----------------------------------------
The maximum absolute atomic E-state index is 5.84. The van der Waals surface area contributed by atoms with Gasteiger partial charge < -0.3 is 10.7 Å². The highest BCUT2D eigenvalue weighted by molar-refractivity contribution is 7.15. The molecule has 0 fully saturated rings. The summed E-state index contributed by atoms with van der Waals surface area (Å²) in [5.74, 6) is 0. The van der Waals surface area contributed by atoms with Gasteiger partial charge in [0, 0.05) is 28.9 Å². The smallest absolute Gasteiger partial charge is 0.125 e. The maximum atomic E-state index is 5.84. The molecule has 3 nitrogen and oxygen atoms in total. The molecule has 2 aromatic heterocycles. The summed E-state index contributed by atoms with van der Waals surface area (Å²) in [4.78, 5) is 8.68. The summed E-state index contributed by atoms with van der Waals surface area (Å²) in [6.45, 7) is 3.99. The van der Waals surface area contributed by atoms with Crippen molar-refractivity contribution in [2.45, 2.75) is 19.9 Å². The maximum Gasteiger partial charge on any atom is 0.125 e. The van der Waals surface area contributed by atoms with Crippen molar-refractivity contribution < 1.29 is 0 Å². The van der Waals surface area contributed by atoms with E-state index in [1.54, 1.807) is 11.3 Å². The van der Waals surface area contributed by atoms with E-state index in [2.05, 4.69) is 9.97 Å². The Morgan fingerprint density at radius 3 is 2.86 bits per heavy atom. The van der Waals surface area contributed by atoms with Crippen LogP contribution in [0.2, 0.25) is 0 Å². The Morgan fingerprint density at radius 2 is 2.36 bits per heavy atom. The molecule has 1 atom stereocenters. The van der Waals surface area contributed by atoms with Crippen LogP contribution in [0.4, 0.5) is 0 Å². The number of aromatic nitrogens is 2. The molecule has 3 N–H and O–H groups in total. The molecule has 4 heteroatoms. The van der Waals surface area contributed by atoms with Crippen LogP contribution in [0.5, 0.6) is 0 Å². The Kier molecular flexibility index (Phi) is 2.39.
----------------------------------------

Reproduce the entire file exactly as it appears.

The maximum absolute atomic E-state index is 5.84. The van der Waals surface area contributed by atoms with Gasteiger partial charge < -0.3 is 10.7 Å². The highest BCUT2D eigenvalue weighted by molar-refractivity contribution is 7.15. The molecule has 0 fully saturated rings. The summed E-state index contributed by atoms with van der Waals surface area (Å²) in [5.74, 6) is 0. The van der Waals surface area contributed by atoms with Gasteiger partial charge in [0, 0.05) is 28.9 Å². The smallest absolute Gasteiger partial charge is 0.125 e. The maximum atomic E-state index is 5.84. The molecule has 3 nitrogen and oxygen atoms in total. The molecule has 2 aromatic heterocycles. The summed E-state index contributed by atoms with van der Waals surface area (Å²) in [4.78, 5) is 8.68. The summed E-state index contributed by atoms with van der Waals surface area (Å²) in [6.45, 7) is 3.99. The van der Waals surface area contributed by atoms with Crippen molar-refractivity contribution in [2.45, 2.75) is 19.9 Å². The maximum Gasteiger partial charge on any atom is 0.125 e. The van der Waals surface area contributed by atoms with Crippen molar-refractivity contribution < 1.29 is 0 Å². The van der Waals surface area contributed by atoms with E-state index in [1.54, 1.807) is 11.3 Å². The van der Waals surface area contributed by atoms with E-state index in [2.05, 4.69) is 9.97 Å². The Morgan fingerprint density at radius 3 is 2.86 bits per heavy atom. The van der Waals surface area contributed by atoms with Crippen LogP contribution in [0.2, 0.25) is 0 Å². The Morgan fingerprint density at radius 2 is 2.36 bits per heavy atom. The molecule has 1 atom stereocenters. The van der Waals surface area contributed by atoms with Crippen LogP contribution in [0.4, 0.5) is 0 Å². The number of aromatic nitrogens is 2. The molecule has 3 N–H and O–H groups in total. The molecule has 4 heteroatoms. The van der Waals surface area contributed by atoms with Crippen LogP contribution in [0.5, 0.6) is 0 Å². The Kier molecular flexibility index (Phi) is 2.39.